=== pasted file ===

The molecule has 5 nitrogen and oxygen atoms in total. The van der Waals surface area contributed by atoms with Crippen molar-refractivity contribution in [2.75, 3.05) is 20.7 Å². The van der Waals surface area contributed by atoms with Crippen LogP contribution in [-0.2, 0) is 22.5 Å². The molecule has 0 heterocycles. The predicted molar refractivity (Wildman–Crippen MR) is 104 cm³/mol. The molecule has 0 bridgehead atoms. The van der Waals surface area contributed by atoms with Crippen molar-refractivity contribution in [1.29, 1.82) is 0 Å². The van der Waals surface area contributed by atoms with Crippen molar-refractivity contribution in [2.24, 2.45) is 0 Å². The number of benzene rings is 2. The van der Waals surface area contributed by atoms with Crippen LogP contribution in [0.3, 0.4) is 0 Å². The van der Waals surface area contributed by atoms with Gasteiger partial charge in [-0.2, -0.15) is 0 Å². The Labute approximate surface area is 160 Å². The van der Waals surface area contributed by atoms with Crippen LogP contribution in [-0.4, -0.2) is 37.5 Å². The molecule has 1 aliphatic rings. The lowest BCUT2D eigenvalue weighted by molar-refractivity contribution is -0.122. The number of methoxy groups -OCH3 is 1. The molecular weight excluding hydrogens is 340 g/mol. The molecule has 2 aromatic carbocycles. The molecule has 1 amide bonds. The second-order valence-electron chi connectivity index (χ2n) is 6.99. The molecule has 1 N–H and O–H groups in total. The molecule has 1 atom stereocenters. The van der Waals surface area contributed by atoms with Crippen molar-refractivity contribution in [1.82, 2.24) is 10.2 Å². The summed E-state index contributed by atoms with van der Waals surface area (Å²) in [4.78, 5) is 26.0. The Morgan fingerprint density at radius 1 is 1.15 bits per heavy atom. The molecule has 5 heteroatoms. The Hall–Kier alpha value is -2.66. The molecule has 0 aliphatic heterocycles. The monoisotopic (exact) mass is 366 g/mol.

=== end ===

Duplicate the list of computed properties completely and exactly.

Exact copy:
The molecule has 5 nitrogen and oxygen atoms in total. The van der Waals surface area contributed by atoms with Crippen molar-refractivity contribution in [2.75, 3.05) is 20.7 Å². The van der Waals surface area contributed by atoms with Crippen LogP contribution in [-0.2, 0) is 22.5 Å². The molecule has 0 heterocycles. The predicted molar refractivity (Wildman–Crippen MR) is 104 cm³/mol. The molecule has 0 bridgehead atoms. The van der Waals surface area contributed by atoms with Crippen molar-refractivity contribution in [1.29, 1.82) is 0 Å². The van der Waals surface area contributed by atoms with Crippen molar-refractivity contribution in [2.24, 2.45) is 0 Å². The number of benzene rings is 2. The van der Waals surface area contributed by atoms with Crippen LogP contribution in [0.3, 0.4) is 0 Å². The van der Waals surface area contributed by atoms with Gasteiger partial charge in [-0.2, -0.15) is 0 Å². The Labute approximate surface area is 160 Å². The van der Waals surface area contributed by atoms with Crippen LogP contribution in [-0.4, -0.2) is 37.5 Å². The molecule has 1 aliphatic rings. The lowest BCUT2D eigenvalue weighted by molar-refractivity contribution is -0.122. The number of methoxy groups -OCH3 is 1. The molecular weight excluding hydrogens is 340 g/mol. The molecule has 2 aromatic carbocycles. The molecule has 1 amide bonds. The second-order valence-electron chi connectivity index (χ2n) is 6.99. The molecule has 1 N–H and O–H groups in total. The molecule has 1 atom stereocenters. The van der Waals surface area contributed by atoms with Crippen molar-refractivity contribution in [1.82, 2.24) is 10.2 Å². The summed E-state index contributed by atoms with van der Waals surface area (Å²) in [4.78, 5) is 26.0. The Morgan fingerprint density at radius 1 is 1.15 bits per heavy atom. The molecule has 5 heteroatoms. The Hall–Kier alpha value is -2.66. The molecule has 0 aliphatic heterocycles. The monoisotopic (exact) mass is 366 g/mol.